So many of our good students believe that our social prohibitions around drinking and smoking pot are ridiculous. So often, students have said to me that if they do well in school and are respectful and responsible at home, "what's the big deal?" The same students have made the point that they believe their social behavior and social choices are their own business and their business alone.

The frustrating aspect about teenage social behavior is that we do not have universal agreement on how to hold our teenage and college students accountable and responsible. A good number of parents believe that as long as their children do well in school and act responsibly, social drinking and smoking are tolerable.

Some of those very parents believe that they cannot prevent their children from making those kinds of social choices. So, they've taken the position of toleration with the hope that it will be a brief phase of social development.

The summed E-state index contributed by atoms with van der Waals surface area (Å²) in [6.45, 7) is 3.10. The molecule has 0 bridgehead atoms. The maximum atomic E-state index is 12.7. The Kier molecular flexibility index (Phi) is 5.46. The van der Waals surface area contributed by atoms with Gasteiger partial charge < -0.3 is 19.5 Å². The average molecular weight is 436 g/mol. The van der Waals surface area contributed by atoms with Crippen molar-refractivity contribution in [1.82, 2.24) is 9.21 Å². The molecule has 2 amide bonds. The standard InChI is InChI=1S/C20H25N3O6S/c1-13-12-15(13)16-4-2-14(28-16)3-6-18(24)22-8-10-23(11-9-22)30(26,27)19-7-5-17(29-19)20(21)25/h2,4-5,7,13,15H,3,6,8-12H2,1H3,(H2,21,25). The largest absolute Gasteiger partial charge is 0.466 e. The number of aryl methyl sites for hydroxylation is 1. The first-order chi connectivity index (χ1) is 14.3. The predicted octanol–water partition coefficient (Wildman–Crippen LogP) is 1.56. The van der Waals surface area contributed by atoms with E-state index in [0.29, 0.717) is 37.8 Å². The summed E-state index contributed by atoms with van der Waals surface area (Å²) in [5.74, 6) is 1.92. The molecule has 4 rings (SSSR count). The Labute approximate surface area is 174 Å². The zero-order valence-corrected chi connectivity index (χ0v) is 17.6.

That kind of thinking makes it very difficult for parents who are trying to hold their high school and college age children more accountable to the law that presently exists. They also feel that if they turn their back and take the position of social toleration and something happens to their child or someone else's child, they would feel responsible.

Teenage socializing is definitely a challenge and at times a real problem. As parents, we cannot be silent or take the position of social indifference. However, if we take a position, we need to be prepared to enforce that position, even if it's difficult and uncomfortable.

What we don't realize is that many of our children are developing serious addiction problems while in high school. We might think it's just a phase or a period of social experimentation, but in fact unbeknownst to us as parents, it has become a serious problem. Too often in high school and in college, our children learn how to mask their problem. They become very sophisticated in hiding their symptoms and their social behavior.

As responsible parents, we need to continuously be on top of these concerns. Our children won't be happy. They will feel that we are being too overprotective, overbearing and downright intrusive. We need to be respectful, but we also need to communicate that we are concerned and that we realize no one is invincible.